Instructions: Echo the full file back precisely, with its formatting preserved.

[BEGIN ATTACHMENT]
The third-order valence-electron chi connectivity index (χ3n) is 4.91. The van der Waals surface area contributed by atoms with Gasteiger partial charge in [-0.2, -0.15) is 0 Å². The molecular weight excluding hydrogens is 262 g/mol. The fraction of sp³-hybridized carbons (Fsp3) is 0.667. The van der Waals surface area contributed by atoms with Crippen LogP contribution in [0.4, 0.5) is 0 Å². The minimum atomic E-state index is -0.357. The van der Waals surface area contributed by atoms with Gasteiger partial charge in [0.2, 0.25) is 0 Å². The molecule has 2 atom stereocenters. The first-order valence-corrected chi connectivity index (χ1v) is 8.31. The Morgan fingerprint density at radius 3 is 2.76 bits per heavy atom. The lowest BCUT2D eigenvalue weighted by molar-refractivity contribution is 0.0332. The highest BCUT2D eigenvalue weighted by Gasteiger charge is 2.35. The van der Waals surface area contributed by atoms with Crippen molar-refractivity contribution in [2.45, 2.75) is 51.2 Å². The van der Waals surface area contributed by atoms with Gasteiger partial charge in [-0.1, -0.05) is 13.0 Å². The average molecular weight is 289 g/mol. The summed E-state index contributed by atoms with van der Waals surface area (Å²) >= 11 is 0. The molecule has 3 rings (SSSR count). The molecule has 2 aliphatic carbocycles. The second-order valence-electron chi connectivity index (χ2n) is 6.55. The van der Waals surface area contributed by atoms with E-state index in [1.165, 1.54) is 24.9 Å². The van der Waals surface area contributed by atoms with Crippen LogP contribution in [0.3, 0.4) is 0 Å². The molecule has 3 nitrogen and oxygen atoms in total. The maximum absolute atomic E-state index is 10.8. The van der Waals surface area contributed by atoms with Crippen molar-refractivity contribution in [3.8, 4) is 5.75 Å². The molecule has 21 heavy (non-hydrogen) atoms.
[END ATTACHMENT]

The third-order valence-electron chi connectivity index (χ3n) is 4.91. The van der Waals surface area contributed by atoms with Gasteiger partial charge in [-0.2, -0.15) is 0 Å². The molecular weight excluding hydrogens is 262 g/mol. The fraction of sp³-hybridized carbons (Fsp3) is 0.667. The van der Waals surface area contributed by atoms with Crippen LogP contribution in [0.4, 0.5) is 0 Å². The minimum atomic E-state index is -0.357. The van der Waals surface area contributed by atoms with Gasteiger partial charge in [0.2, 0.25) is 0 Å². The molecule has 2 atom stereocenters. The first-order valence-corrected chi connectivity index (χ1v) is 8.31. The Morgan fingerprint density at radius 3 is 2.76 bits per heavy atom. The lowest BCUT2D eigenvalue weighted by molar-refractivity contribution is 0.0332. The highest BCUT2D eigenvalue weighted by Gasteiger charge is 2.35. The van der Waals surface area contributed by atoms with Crippen molar-refractivity contribution in [2.45, 2.75) is 51.2 Å². The van der Waals surface area contributed by atoms with Gasteiger partial charge in [-0.1, -0.05) is 13.0 Å². The average molecular weight is 289 g/mol. The summed E-state index contributed by atoms with van der Waals surface area (Å²) >= 11 is 0. The molecule has 3 rings (SSSR count). The molecule has 2 aliphatic carbocycles. The second-order valence-electron chi connectivity index (χ2n) is 6.55. The van der Waals surface area contributed by atoms with E-state index in [1.165, 1.54) is 24.9 Å². The van der Waals surface area contributed by atoms with Crippen LogP contribution in [0.3, 0.4) is 0 Å². The molecule has 3 nitrogen and oxygen atoms in total. The maximum absolute atomic E-state index is 10.8. The van der Waals surface area contributed by atoms with Crippen molar-refractivity contribution in [3.8, 4) is 5.75 Å². The molecule has 21 heavy (non-hydrogen) atoms.